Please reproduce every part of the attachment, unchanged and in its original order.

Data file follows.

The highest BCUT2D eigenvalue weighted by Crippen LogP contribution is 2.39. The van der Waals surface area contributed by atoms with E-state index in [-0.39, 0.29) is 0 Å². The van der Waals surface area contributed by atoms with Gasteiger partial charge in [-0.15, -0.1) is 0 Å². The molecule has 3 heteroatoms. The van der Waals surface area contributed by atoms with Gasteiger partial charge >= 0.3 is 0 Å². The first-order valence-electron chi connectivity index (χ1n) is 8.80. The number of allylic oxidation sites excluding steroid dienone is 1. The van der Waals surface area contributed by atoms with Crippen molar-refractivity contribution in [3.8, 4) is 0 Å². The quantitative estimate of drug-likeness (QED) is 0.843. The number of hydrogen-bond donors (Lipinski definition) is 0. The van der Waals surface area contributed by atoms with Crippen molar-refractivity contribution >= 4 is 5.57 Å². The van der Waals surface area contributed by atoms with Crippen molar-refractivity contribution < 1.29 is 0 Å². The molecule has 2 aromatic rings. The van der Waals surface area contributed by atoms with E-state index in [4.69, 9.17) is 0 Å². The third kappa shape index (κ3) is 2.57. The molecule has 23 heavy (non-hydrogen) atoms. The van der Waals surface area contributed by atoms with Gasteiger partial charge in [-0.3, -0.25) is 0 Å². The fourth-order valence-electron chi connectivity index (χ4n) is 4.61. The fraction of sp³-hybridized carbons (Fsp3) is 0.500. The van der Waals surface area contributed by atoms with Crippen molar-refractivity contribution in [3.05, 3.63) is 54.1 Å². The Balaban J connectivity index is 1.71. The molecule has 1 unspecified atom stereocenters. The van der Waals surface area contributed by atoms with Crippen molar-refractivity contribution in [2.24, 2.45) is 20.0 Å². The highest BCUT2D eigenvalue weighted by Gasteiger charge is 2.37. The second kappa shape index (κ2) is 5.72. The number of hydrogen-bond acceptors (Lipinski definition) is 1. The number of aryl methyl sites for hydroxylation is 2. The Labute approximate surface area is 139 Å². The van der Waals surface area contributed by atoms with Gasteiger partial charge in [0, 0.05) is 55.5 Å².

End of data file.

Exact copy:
The highest BCUT2D eigenvalue weighted by Crippen LogP contribution is 2.39. The van der Waals surface area contributed by atoms with E-state index in [-0.39, 0.29) is 0 Å². The van der Waals surface area contributed by atoms with Gasteiger partial charge in [-0.15, -0.1) is 0 Å². The molecule has 3 heteroatoms. The van der Waals surface area contributed by atoms with Gasteiger partial charge >= 0.3 is 0 Å². The first-order valence-electron chi connectivity index (χ1n) is 8.80. The number of allylic oxidation sites excluding steroid dienone is 1. The van der Waals surface area contributed by atoms with Crippen molar-refractivity contribution in [3.8, 4) is 0 Å². The quantitative estimate of drug-likeness (QED) is 0.843. The number of hydrogen-bond donors (Lipinski definition) is 0. The van der Waals surface area contributed by atoms with Crippen molar-refractivity contribution >= 4 is 5.57 Å². The van der Waals surface area contributed by atoms with Crippen molar-refractivity contribution < 1.29 is 0 Å². The molecule has 2 aromatic rings. The van der Waals surface area contributed by atoms with E-state index in [4.69, 9.17) is 0 Å². The third kappa shape index (κ3) is 2.57. The molecule has 23 heavy (non-hydrogen) atoms. The van der Waals surface area contributed by atoms with Gasteiger partial charge in [-0.3, -0.25) is 0 Å². The fourth-order valence-electron chi connectivity index (χ4n) is 4.61. The fraction of sp³-hybridized carbons (Fsp3) is 0.500. The van der Waals surface area contributed by atoms with Crippen molar-refractivity contribution in [3.05, 3.63) is 54.1 Å². The Balaban J connectivity index is 1.71. The molecule has 1 unspecified atom stereocenters. The van der Waals surface area contributed by atoms with Crippen molar-refractivity contribution in [2.24, 2.45) is 20.0 Å². The highest BCUT2D eigenvalue weighted by Gasteiger charge is 2.37. The second kappa shape index (κ2) is 5.72. The number of hydrogen-bond acceptors (Lipinski definition) is 1. The number of aryl methyl sites for hydroxylation is 2. The Labute approximate surface area is 139 Å². The van der Waals surface area contributed by atoms with Gasteiger partial charge in [0, 0.05) is 55.5 Å².